Shame on chief of staff of South Sudan military Paul Malong Awan and his gangs Ateny Wak Ateny Philip Aguer, and Makuey Lueth “ I was bummed by the recent commence made in Sudan tribute by Paul Malong Awan “The responsibility and duty of any army anywhere is to defend the constitution and the country in addition toprotecting civilians and their properties from harmful groups to maintain peace. This is an important duty and we will not relent”. Why should the world let Paul Malong Awan play with innocent Nuer lives? Despite constantly spouting the usual rhetoric of promoting human rights and international law, Western leaders under the umbrella protection of Washington have completely abandoned these principles. That’s why South Sudan governments continue to defy international law and human rights, resulting in bloodshed and destruction. Just like many times in the past, the United States has blood on its hands.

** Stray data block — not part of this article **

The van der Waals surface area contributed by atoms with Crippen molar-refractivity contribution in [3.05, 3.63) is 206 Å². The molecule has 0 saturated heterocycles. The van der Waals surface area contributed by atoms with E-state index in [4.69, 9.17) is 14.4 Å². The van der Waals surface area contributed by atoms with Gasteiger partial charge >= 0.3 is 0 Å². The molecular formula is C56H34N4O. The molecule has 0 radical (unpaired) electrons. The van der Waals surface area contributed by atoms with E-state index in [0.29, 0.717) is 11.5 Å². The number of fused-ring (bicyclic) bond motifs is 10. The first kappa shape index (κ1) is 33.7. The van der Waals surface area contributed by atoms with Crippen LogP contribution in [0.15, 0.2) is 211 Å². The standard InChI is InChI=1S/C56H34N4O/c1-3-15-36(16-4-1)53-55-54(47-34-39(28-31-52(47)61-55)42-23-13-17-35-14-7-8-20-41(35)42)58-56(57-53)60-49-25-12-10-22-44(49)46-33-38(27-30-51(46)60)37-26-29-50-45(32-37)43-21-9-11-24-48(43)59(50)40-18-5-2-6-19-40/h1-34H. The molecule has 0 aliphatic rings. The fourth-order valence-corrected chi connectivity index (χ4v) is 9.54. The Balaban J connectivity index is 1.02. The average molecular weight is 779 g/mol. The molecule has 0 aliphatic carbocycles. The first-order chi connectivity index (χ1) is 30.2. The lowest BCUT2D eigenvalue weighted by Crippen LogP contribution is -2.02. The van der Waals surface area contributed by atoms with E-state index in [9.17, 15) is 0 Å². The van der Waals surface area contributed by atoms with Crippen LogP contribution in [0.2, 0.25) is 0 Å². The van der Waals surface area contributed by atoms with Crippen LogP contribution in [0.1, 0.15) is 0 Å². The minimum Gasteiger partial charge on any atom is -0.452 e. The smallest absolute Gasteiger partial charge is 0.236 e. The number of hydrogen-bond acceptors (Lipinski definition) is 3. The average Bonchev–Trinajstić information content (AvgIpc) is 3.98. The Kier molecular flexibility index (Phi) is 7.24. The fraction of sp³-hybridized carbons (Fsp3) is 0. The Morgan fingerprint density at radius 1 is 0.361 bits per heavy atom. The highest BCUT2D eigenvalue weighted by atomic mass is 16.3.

Why should anyone trust a government that kills, maims, tortures, lies, corrupt, cheats, and treats its citizens like criminals? For that matter, why should anyone trust a government utterly lacking in transparency, whose actions give rise to more troubling questions than satisfactory answers, and whose domestic policies are dictated more by paranoia than need? Why should anyone trust a government that killed innocent people? Unfortunately, “we the people of South Sudan” have become so trusting, so gullible, so easily distracted, so out-of-touch, so compliant and so indoctrinated on the idea that our government will always do the right thing by us that we have ignored the warning signs all around us, or at least failed to recognise them as potential red flags. To do our due diligence in asking the right questions, demanding satisfactory answers, and holding our government officials accountable to respecting our rights and abiding by the rule of law has pushed us to the brink of intolerable state of affairs. Intolerable, at least, to those who know what its like to live in a place where freedom, due process and representative government actually meant something. Taken individually, these questions are alarming enough; if they were asked earlier those innocent lives shouldn’t have been lost. However, when viewed collectively, they leave one wondering what exactly the South Sudan government is preparing for and whether South Sudan citizens shouldn’t be preparing, as well, for that eventuality when our so-called “government of the people, by the people, for the people” is no longer answerable to “we the people.”